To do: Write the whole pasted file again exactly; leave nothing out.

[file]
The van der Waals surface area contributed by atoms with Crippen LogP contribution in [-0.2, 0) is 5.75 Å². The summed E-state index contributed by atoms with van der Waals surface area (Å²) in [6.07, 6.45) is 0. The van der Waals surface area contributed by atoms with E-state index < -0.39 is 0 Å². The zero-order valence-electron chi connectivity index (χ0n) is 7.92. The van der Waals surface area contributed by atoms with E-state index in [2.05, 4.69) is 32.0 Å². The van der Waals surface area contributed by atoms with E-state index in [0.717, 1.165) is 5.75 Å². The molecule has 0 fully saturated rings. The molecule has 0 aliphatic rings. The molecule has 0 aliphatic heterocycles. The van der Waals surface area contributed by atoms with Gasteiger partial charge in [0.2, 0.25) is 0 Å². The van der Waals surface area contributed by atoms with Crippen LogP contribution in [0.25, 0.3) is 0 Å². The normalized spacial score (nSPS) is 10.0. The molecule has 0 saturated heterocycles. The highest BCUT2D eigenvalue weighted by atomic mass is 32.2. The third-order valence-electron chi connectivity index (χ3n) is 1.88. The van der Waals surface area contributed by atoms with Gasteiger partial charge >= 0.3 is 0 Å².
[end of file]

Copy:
The van der Waals surface area contributed by atoms with Crippen LogP contribution in [-0.2, 0) is 5.75 Å². The summed E-state index contributed by atoms with van der Waals surface area (Å²) in [6.07, 6.45) is 0. The van der Waals surface area contributed by atoms with E-state index < -0.39 is 0 Å². The zero-order valence-electron chi connectivity index (χ0n) is 7.92. The van der Waals surface area contributed by atoms with E-state index in [2.05, 4.69) is 32.0 Å². The van der Waals surface area contributed by atoms with E-state index in [0.717, 1.165) is 5.75 Å². The molecule has 0 fully saturated rings. The molecule has 0 aliphatic rings. The molecule has 0 aliphatic heterocycles. The van der Waals surface area contributed by atoms with Gasteiger partial charge in [0.2, 0.25) is 0 Å². The van der Waals surface area contributed by atoms with Crippen LogP contribution in [0.25, 0.3) is 0 Å². The normalized spacial score (nSPS) is 10.0. The molecule has 0 saturated heterocycles. The highest BCUT2D eigenvalue weighted by atomic mass is 32.2. The third-order valence-electron chi connectivity index (χ3n) is 1.88. The van der Waals surface area contributed by atoms with Gasteiger partial charge >= 0.3 is 0 Å².